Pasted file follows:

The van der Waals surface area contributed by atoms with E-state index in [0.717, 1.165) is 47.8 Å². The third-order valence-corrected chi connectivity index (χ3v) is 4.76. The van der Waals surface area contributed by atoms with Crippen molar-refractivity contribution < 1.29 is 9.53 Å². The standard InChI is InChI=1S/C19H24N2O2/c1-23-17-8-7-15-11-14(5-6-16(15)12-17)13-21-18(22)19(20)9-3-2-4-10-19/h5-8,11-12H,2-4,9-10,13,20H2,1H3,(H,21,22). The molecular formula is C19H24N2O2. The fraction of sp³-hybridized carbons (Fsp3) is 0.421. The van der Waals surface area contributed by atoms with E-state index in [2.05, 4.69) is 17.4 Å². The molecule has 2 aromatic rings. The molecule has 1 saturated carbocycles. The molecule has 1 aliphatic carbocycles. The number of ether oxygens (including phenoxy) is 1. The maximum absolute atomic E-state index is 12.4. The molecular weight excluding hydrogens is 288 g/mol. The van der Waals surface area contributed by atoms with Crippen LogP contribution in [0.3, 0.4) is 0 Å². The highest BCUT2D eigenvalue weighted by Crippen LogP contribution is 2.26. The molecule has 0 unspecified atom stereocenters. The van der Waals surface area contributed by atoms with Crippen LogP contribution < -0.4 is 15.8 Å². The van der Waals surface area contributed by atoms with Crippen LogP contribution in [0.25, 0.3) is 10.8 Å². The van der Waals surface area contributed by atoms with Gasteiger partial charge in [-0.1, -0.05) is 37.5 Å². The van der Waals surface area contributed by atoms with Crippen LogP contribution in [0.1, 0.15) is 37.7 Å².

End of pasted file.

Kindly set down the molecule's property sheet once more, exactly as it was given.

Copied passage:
The van der Waals surface area contributed by atoms with E-state index in [0.717, 1.165) is 47.8 Å². The third-order valence-corrected chi connectivity index (χ3v) is 4.76. The van der Waals surface area contributed by atoms with Crippen molar-refractivity contribution < 1.29 is 9.53 Å². The standard InChI is InChI=1S/C19H24N2O2/c1-23-17-8-7-15-11-14(5-6-16(15)12-17)13-21-18(22)19(20)9-3-2-4-10-19/h5-8,11-12H,2-4,9-10,13,20H2,1H3,(H,21,22). The molecular formula is C19H24N2O2. The fraction of sp³-hybridized carbons (Fsp3) is 0.421. The van der Waals surface area contributed by atoms with E-state index in [2.05, 4.69) is 17.4 Å². The molecule has 2 aromatic rings. The molecule has 1 saturated carbocycles. The molecule has 1 aliphatic carbocycles. The number of ether oxygens (including phenoxy) is 1. The maximum absolute atomic E-state index is 12.4. The molecular weight excluding hydrogens is 288 g/mol. The van der Waals surface area contributed by atoms with Crippen LogP contribution in [0.3, 0.4) is 0 Å². The highest BCUT2D eigenvalue weighted by Crippen LogP contribution is 2.26. The molecule has 0 unspecified atom stereocenters. The van der Waals surface area contributed by atoms with Crippen LogP contribution < -0.4 is 15.8 Å². The van der Waals surface area contributed by atoms with Crippen LogP contribution in [0.25, 0.3) is 10.8 Å². The van der Waals surface area contributed by atoms with Gasteiger partial charge in [-0.1, -0.05) is 37.5 Å². The van der Waals surface area contributed by atoms with Crippen LogP contribution in [0.1, 0.15) is 37.7 Å².